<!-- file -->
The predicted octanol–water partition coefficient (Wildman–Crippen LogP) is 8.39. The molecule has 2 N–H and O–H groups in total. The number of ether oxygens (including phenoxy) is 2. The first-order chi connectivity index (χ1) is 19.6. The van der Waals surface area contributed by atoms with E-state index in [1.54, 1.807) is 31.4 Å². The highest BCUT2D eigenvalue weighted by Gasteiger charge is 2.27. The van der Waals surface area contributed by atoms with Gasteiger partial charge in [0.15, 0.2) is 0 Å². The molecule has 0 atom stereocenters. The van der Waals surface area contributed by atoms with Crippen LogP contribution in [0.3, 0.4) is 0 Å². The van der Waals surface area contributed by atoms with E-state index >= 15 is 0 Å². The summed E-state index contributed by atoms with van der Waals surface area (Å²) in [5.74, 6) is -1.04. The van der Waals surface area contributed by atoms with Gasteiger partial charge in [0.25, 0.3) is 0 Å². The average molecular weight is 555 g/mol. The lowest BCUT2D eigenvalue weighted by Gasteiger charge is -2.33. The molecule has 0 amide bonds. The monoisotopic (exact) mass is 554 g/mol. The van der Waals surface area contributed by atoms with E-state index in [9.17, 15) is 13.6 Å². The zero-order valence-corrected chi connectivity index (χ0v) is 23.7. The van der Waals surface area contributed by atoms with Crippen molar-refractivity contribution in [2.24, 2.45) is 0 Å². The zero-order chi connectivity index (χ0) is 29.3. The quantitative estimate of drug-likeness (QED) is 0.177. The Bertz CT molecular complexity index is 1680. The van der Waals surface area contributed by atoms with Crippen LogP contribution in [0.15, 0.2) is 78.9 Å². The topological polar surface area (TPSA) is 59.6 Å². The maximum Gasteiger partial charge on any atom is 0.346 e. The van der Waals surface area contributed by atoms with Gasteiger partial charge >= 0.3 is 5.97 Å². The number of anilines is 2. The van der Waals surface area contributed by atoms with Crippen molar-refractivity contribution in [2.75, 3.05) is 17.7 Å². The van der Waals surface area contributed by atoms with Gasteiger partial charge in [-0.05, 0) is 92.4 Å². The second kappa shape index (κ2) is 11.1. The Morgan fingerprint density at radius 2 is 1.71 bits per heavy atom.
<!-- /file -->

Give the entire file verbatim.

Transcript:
The predicted octanol–water partition coefficient (Wildman–Crippen LogP) is 8.39. The molecule has 2 N–H and O–H groups in total. The number of ether oxygens (including phenoxy) is 2. The first-order chi connectivity index (χ1) is 19.6. The van der Waals surface area contributed by atoms with E-state index in [1.54, 1.807) is 31.4 Å². The highest BCUT2D eigenvalue weighted by Gasteiger charge is 2.27. The van der Waals surface area contributed by atoms with Gasteiger partial charge in [0.15, 0.2) is 0 Å². The molecule has 0 atom stereocenters. The van der Waals surface area contributed by atoms with Crippen LogP contribution in [0.3, 0.4) is 0 Å². The van der Waals surface area contributed by atoms with E-state index >= 15 is 0 Å². The summed E-state index contributed by atoms with van der Waals surface area (Å²) in [5.74, 6) is -1.04. The van der Waals surface area contributed by atoms with Gasteiger partial charge in [0.25, 0.3) is 0 Å². The average molecular weight is 555 g/mol. The lowest BCUT2D eigenvalue weighted by Gasteiger charge is -2.33. The molecule has 0 amide bonds. The monoisotopic (exact) mass is 554 g/mol. The van der Waals surface area contributed by atoms with E-state index in [9.17, 15) is 13.6 Å². The zero-order valence-corrected chi connectivity index (χ0v) is 23.7. The van der Waals surface area contributed by atoms with Crippen molar-refractivity contribution in [2.24, 2.45) is 0 Å². The zero-order chi connectivity index (χ0) is 29.3. The quantitative estimate of drug-likeness (QED) is 0.177. The Bertz CT molecular complexity index is 1680. The van der Waals surface area contributed by atoms with Crippen LogP contribution in [0.15, 0.2) is 78.9 Å². The topological polar surface area (TPSA) is 59.6 Å². The maximum Gasteiger partial charge on any atom is 0.346 e. The van der Waals surface area contributed by atoms with Gasteiger partial charge >= 0.3 is 5.97 Å². The number of anilines is 2. The van der Waals surface area contributed by atoms with Crippen molar-refractivity contribution in [2.75, 3.05) is 17.7 Å². The van der Waals surface area contributed by atoms with Gasteiger partial charge in [-0.05, 0) is 92.4 Å². The second kappa shape index (κ2) is 11.1. The Morgan fingerprint density at radius 2 is 1.71 bits per heavy atom.